site or teacher will have downloaded puzzles and games and pass
out. More vocabulary
games on lighthouse words are available.
The teacher will explain the process
for keeping a journal or diary for the next two weeks. The teacher
might want to read an example of journal entries of her own and brainstorm
a list of what students might want to write about. Appropriateness
should be discussed. Also, for the reluctant writer minimum requirements
should be discussed such as write at least 2 paragraphs or a total of 100
words. The teacher can determine the format (word processor, small
notebooks or booklets that the students prepare, or even PowerPoint if
time allows.) The teacher may want to check journals each day during
the 2 week period to make sure students are writing or students could read
each other's at the beginning of each lesson. Students and teachers
can use the rubric to evaluate if they
Students will read Keep
the Lights Burning, Abbie in pair share groups (groups of 2).
The teacher should put a stronger reader with a weaker reader so everyone
can get through the story.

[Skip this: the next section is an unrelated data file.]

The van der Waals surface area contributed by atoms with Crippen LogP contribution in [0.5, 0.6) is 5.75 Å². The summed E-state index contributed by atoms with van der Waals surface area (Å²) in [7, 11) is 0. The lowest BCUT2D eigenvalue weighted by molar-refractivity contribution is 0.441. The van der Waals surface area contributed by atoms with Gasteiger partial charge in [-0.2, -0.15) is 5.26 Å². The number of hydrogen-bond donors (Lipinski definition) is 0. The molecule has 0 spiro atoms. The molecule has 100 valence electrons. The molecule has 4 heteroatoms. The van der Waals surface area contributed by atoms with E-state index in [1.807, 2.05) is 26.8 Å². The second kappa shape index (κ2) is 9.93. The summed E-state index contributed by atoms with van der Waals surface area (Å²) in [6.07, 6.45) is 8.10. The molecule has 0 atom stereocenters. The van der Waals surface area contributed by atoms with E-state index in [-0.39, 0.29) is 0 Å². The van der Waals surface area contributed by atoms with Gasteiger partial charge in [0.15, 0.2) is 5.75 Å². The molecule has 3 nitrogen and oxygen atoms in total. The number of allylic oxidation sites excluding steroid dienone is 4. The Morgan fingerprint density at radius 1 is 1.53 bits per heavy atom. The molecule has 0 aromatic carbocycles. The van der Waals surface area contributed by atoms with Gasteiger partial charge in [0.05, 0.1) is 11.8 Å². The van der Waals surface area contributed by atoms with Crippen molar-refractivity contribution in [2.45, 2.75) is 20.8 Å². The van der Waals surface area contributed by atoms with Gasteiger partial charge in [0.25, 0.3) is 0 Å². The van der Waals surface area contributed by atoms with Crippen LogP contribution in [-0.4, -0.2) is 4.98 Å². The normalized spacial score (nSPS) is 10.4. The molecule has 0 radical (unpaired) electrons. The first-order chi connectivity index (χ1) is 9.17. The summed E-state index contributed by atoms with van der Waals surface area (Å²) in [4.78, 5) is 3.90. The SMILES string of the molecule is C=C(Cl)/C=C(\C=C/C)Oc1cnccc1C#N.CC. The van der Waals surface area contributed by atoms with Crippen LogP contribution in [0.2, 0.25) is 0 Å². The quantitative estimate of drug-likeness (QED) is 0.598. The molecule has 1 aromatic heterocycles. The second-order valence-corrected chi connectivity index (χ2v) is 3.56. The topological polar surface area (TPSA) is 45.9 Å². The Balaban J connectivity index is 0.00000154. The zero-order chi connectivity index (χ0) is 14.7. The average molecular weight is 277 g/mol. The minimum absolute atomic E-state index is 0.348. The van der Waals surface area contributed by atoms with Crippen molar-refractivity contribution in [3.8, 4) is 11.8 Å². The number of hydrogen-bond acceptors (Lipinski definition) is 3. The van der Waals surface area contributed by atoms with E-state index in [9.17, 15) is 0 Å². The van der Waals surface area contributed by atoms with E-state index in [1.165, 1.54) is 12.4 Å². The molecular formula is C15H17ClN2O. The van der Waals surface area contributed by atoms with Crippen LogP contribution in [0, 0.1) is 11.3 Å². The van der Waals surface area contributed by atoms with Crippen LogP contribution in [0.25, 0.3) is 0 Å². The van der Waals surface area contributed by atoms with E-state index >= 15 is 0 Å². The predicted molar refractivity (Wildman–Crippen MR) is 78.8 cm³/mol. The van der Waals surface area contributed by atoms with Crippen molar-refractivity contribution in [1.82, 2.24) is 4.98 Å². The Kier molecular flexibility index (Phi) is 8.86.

Students will complete the comprehension
lesson which is to develop 3 questions of their own about the story and
to answer the questions about the story by playing the Comprehension
Abbie game online or answering the worksheet questions.
The teacher will read the story Birdie's
Lighthouse to the class. The class can discuss.
The teacher will discuss the parts of
a story - (setting, characters, problem, and solution)
Students will begin a story in the round.
Please see Deborah
Hopkinson's site for more information about how this works before you
try it. Look under journal and letter writing. Everyone writes a
beginning, then passes it on three more times. The teacher discusses
qualities that should take place at each writing sequence. Students
should focus on the character of Abbie or someone in her family. They might
discuss her brother who is away and missing his family, her younger sisters
who are frightened or jealous, her mother who is very ill or her father
who is terribly worried and feels his has made a terrible decision to leave
at this time. They should certainly use any information they have
learned about lighthouses, navigation, the sea or living by the ocean.